On 7 December 1944, B-29, # 42-6299, “Humpin’ Honey,” of 20th Air Force, Pardoba India, 462nd Bomb Group, 770th Bomb Squadro, departed the airfield at Kuinglai, China, on a bombing mission to Mukden, Manchuria. Over the target, at 0122 Zulu, an enemy aircraft crashed head-long into the B-29, killing all but two of the crew on board (MACR 10125). The crew were:


                                                 Pilot                             1stLt Aurelius M. Colby                       0-684282

                                                 Co-Pilot                       1stLt Frank R. O’Donnell                    0-808885

                                                 Navigator                    2ndLt Joseph B. Kremer                      0-811671

                                                 Bombardier                  1stLt Mark R. Cleland                          0-73820

                                                 Engineer                      1stLt Charles H. Krueger                     0-860702

                                                 Radio                           Sgt Raoul Zavala                                 39274088

                                                 Radar                           Sgt Herbert H. Roth                            15353855

                                                 Senior Gunner             Sgt Charles W. Ruddy                          12120545

                                                 Right Gunner               SSgt Kenneth A. Beckwith                  31154891        POW/EUS

                                                 Left Gunner                 SSgt Walter E. Huss                             35538620        POW/EUS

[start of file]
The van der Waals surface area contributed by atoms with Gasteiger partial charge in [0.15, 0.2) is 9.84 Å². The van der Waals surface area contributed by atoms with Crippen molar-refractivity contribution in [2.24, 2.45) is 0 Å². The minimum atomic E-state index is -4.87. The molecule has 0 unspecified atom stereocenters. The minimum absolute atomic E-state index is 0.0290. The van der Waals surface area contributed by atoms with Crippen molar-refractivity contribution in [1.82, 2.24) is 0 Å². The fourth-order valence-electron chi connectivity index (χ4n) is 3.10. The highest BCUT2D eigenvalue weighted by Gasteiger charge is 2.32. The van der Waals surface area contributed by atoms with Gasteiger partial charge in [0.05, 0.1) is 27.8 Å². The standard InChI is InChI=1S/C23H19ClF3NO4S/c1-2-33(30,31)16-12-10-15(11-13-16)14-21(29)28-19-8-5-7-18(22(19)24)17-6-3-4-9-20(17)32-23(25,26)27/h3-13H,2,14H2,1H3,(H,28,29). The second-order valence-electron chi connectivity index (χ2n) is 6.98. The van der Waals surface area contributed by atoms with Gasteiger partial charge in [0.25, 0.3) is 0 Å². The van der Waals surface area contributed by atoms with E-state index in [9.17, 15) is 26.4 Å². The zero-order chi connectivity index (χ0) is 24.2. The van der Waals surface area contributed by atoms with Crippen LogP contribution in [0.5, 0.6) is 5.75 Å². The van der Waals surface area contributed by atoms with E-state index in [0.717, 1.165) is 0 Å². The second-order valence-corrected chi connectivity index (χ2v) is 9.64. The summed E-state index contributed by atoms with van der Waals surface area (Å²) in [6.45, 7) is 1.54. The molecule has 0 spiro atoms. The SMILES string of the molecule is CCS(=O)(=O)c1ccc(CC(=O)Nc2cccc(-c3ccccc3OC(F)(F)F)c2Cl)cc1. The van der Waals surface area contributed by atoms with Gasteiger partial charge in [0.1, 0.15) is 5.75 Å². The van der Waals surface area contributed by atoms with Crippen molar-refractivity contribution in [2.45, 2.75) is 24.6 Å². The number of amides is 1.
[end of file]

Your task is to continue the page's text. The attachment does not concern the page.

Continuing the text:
Tail Gunner                 TSgt Kenneth B. Gwaltney                  13003838


Radio message from B-29s of another group: Aircraft # 299 was crashed head-on into by an enemy fighter. Aircraft # 299 went into a spin and crashed burning. One parachute was scene.


SSgt Beckwith reported that the first unusual condition that was noticed in the B-29 was the disappearance of about 20 feet of the left wing. The B-29 seemed to fly straight and level for a while then started to spin to the left. SSgt Huss, Sgt Ruddy and Beckwith prepared to leave the gunners compartment to bail out. During this, Beckwith called on the interphone to the pilot to inform him of the damage to the left wing. There was no acknowledgment or answer. After the spin began, the alarm bell started to ring. Before he was able to completely fasten his parachute, he passed out from lack of oxygen. Before, he passed out, Sgt Ruddy entered the radar compartment. When Beckwith regained consciousness, he was out of the B-29 in a free fall at about 4,000 feet altitude. Only his arms were through the parachute straps, not his legs. He did not believe he had time to fasten the chest and leg straps so he pulled the rip cord and stayed with the parachute. After the parachute opened, he noticed that parts of the B-29 falling around him. He believes he saw the tail section hit the ground. They landed near a Japanese guard house, so did not have any chance to practice escape and evasion. Signed, TSgt Kenneth A. Beckwith, Rte 1, Skowhegan, Maine.


Beckwith believed Ruddy did not gt out of the radar compartment and may have passed out from lack of oxygen.


SSgt Huss wrote that he believed he and Beckwith were the only survivors. Neither knew how they got out of the B-29. They thought the B-29 exploded or broke open at the blister section; the fire control room, where they were. During his interrogation by the enemy, he was told that a badly injured crew member had been shot.